I imagine this is how the chaps and dames felt as the clock motored down to close out 1918, totally unsure of what awaited in 1919, but hopeful that it would be better than what they were leaving behind. As December bled into January of a new year, I imagine them dancing their dances, and … Continue reading 2018, In Memoriam
“You let me complicate you.” ~Nine Inch Nails
I find it pretty hilarious when you look at someone’s relationship status, and it says “It’s complicated,” because all relationships are complicated, to an extent. I think the idea of “It’s complicated” came about because of the lack of definition most relationships seem to have these days. It’s hard to find girlfriends and boyfriends anymore because everyone is so intent on being single unless otherwise noted.
But we as a society don’t seem to care about this lack of definition. We are all about labels, so when a relationship is undefined we feel the need to define it, to slap a big label on it so others can sufficiently judge it. It’s like how employees in retail wear nametags so we can call them Sid, and Nancy, so we can feel like we know them just that much better because we know their names. Status is the same.
Remember when you used to hang out at bars, and it was all about trying to figure out if the hot girl in the group at the far table was single. What did single mean to you? Did it mean was she not married? Did it mean she had a boyfriend who you could displace? Did it mean she was totally unencumbered with none of the above? Remember how you wished you could just hand her a slip of paper asking her status? If she had circled “It’s complicated,” would you have continued your pursuit?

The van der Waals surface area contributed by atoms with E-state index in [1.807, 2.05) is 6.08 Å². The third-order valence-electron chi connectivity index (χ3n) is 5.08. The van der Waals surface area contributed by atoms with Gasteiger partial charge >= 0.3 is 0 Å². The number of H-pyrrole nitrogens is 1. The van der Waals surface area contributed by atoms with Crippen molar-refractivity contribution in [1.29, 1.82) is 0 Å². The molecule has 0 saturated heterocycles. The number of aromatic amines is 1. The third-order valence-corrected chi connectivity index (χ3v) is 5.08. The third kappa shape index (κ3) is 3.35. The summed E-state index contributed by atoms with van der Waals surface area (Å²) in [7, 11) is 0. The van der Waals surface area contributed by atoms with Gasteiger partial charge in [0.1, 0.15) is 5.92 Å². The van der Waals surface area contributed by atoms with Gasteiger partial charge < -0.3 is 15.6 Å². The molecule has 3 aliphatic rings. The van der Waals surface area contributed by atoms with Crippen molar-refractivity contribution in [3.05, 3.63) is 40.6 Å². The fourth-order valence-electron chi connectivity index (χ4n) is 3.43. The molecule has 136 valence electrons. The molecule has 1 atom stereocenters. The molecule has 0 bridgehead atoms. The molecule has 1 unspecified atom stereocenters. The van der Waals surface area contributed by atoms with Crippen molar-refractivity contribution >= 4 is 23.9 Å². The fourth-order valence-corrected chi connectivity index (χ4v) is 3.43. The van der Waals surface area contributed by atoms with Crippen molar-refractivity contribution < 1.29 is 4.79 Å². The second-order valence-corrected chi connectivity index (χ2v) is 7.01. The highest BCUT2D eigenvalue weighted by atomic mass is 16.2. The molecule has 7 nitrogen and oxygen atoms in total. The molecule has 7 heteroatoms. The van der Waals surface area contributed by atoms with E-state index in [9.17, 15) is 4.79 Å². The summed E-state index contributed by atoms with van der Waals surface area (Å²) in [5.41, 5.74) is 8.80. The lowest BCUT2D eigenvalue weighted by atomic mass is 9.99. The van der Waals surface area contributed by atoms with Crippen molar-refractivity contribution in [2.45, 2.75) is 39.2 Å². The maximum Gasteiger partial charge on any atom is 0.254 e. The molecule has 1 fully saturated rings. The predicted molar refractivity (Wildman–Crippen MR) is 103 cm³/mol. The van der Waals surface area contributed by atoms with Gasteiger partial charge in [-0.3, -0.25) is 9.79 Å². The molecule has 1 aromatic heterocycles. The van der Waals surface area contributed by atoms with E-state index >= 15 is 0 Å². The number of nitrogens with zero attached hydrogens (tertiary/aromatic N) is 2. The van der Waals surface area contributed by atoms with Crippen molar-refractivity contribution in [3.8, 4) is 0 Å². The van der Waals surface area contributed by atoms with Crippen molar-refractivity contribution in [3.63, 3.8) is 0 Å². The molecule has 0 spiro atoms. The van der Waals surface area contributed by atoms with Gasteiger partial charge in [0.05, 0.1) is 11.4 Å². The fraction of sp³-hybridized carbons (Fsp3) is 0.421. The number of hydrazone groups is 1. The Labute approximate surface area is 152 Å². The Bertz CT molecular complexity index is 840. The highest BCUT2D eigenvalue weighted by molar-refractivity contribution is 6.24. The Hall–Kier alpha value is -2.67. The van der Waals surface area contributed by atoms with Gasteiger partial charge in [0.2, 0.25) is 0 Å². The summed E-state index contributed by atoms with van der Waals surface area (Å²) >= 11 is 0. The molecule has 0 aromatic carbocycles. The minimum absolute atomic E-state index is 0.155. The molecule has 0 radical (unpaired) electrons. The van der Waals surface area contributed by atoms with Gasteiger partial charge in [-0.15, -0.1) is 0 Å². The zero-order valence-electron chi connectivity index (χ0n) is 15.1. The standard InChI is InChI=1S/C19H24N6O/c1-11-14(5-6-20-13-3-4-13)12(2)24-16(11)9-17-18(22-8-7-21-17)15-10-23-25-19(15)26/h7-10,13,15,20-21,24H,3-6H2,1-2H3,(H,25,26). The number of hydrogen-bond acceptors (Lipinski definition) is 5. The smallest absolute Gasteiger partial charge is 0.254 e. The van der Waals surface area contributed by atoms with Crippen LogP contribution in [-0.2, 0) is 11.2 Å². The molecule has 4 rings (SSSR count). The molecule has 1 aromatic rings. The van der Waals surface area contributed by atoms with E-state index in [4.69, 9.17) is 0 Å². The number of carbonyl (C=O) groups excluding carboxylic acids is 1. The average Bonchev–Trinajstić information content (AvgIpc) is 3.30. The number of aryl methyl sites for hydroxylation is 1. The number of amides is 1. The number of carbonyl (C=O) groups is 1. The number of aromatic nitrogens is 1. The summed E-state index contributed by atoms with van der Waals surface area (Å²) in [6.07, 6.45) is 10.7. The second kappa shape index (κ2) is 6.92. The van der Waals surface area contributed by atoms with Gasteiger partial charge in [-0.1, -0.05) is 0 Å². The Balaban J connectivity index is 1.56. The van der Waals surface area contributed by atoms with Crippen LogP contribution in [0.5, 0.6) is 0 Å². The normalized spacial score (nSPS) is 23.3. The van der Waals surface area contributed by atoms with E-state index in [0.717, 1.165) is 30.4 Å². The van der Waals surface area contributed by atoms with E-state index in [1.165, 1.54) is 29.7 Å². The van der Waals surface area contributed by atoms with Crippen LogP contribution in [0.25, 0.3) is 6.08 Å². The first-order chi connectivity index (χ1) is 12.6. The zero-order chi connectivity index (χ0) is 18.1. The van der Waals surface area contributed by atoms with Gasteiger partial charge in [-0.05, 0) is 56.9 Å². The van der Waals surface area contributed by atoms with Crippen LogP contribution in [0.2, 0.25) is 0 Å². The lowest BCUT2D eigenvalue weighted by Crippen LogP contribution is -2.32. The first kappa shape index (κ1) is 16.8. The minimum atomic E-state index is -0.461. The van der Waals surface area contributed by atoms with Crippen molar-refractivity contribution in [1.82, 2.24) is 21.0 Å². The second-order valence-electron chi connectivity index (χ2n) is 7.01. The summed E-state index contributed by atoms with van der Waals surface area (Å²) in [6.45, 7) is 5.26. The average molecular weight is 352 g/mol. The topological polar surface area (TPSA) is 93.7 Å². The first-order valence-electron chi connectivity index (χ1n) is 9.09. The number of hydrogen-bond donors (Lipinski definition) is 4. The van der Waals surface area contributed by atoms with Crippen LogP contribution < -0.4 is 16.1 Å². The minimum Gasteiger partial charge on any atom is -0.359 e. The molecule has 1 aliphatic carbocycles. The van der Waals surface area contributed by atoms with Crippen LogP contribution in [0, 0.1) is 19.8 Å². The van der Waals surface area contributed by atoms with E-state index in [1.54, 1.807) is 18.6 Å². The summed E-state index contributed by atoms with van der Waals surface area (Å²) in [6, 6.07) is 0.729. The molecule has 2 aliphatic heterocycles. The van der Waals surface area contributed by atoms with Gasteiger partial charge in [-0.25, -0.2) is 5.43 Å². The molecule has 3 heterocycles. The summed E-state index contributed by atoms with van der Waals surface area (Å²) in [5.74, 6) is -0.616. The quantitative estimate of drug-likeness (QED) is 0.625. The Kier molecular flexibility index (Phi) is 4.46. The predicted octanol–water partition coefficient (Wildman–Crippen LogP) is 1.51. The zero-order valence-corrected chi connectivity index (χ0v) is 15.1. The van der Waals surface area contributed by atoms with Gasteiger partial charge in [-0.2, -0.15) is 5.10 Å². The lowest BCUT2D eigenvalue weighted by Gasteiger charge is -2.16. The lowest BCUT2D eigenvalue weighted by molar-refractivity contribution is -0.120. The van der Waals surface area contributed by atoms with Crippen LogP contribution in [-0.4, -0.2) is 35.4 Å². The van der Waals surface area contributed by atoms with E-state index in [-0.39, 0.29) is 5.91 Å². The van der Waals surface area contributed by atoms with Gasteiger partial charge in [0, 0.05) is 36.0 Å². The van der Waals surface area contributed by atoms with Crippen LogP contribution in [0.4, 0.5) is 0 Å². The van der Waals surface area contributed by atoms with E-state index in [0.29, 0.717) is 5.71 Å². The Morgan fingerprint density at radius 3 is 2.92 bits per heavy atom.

To me, “It’s complicated” means she’s probably in a relationship with someone who is a placeholder, or they’ve been through some issues and she’s now unsure if they will go the distance. Continue reading “It’s Complicated”
“I live in New York.”
Such an innocent phrase, but one fraught with a sort of complication from the outset. When I tell people this, in response to their question of where I live, they almost always launch into their memories of the city that never sleeps. They tell me about how they visited “the Village,” or how they loved Times Square on New Year’s. Or a plethora of other tales that I inevitably have to interrupt.
“Not the city. I live upstate.”
Then they look at me as if I’ve grown two heads, or in disgust because they thought I’d deliberately misled them. When, for me, it’s simply easier for me to say New York and try to move on. Saying “Upstate” makes me sound a bit snooty. “I have an estate upstate.” So I say “I live in New York,” and steady myself for the onslaught that is likely to come from the final reveal.
I’ll admit that sometimes I wish the city was called something else, that the good people who created this great state didn’t name it the same as its largest city. It’s not like Oklahoma City, in that if I said “I’m going to Oklahoma City,” you know I don’t mean the state, and vice versa. It’s not like there weren’t about a million others names out there, but no one of significance decided this was a faux pas.
“I’m confused,” they tell me. “What do you mean upstate?”
And I have to tell them I live about halfway between Syracuse, a pretty big city in its own right, and Albany, the erstwhile state capital. Continue reading “I Live in New York”
“How could this Y2K be a problem in a country where we have Intel and Microsoft?” ~Al Gore
Sure, I had water stocked up. At last count there were 30 gallon-sized bottles edging out all other space on the kitchen floor. The apartment was small enough without the attention to detail that the possible looming emergency situation “required.” I argued that it wouldn’t be necessary, that, as the vice-president said, it wouldn’t be a problem, but I was one simple voice in the void.